After putting one of the most phenomenal displays of rapid intensification in tropical cyclone history yesterday (Note: Hagibis intensified from a tropical storm with 60 mph winds to a Category 5 super typhoon with 160 mph winds in the 24 hours ending at 8 am EDT Monday. A 100 mph increase in maximum sustained winds in just 24 hours is an extremely rare occurrence of rapid intensification), the Super Typhoon Hagibis continues moving WNW towards Japan. It maintains a powerful 135-140 knots winds – a Category 5 strength! The inner eyewall has, however, still not collapsed completely, but should soon be replaced by a larger, outer eyewall.

The final daytime light across Hagibis revealed a cloud-filled eye, as the eyewall replacement cycle (ERC) is still ongoing. Currently, the eye is surrounded by intense convective storms, gradually forming a larger outer band which will soon become the main eyewall surrounding the much larger eye. Overall, Hagibis remains a very large tropical system.




Advance Dvorak technique analysis confirms the expected fluctuations in intensity due to an ERC has resulted in some weakening, indicating the peak strength has probably been reached in the past 24 hours. Hagibis is now packing winds of around 135 knots (= 250 km/h) and estimated central pressure around 920 mbar, a high-end Category 4 strength.

Hagibis should maintain a strong Category 4 or even Category 5 strength for another day or two before it begins its weakening trends while moving towards Japan. It continues moving across the very favorable warm waters of the western Pacific – literally ideal conditions for maintaining its powerful strength. The wind shear affecting Hagibis should remain very low while sea surface temperatures will remain around 29°C with the environment becoming slightly drier. As usual, there will likely be fluctuations in typhoon’s strength due to additional eyewall replacement cycles while moving through the still high-end favorable environment. and in addition, Hagibis’s wind field will begin spreading the wind energy over a broader area with time.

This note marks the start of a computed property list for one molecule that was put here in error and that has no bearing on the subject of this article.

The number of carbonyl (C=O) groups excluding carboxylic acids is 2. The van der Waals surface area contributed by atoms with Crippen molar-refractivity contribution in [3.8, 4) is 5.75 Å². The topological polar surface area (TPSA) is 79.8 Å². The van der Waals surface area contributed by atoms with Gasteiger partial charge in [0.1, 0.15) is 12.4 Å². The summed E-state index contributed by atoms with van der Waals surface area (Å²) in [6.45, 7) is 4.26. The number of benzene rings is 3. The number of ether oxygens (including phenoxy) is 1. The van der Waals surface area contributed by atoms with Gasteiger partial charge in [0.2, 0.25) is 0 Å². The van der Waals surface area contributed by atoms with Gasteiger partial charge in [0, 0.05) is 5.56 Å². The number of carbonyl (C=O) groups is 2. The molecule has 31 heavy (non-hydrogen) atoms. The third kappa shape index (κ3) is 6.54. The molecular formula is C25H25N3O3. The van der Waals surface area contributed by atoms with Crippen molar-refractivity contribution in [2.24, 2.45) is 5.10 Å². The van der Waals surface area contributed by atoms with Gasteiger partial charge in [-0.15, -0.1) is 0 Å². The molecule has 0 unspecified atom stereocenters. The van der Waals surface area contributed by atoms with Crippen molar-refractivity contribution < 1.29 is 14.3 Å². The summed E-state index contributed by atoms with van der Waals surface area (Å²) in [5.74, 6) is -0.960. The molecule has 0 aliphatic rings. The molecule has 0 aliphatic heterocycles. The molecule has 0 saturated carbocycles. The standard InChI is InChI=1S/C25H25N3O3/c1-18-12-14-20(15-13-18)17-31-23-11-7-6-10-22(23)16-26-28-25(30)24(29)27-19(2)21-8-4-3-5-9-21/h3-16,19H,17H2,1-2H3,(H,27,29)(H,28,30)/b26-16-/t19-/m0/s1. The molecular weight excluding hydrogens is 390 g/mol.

The future track of Hagibis indicates that models are in rather good agreement it will be moving within the classic curvature out, arcing toward the northwest and then north towards Japan’s islands Honshu. The potential is increasing that landfall should occur near the capital Tokyo early Sunday, as a Category 2 or similar strength. Indeed, still several days before this happens, so its track might change.


Stay tuned for further updates in the coming days!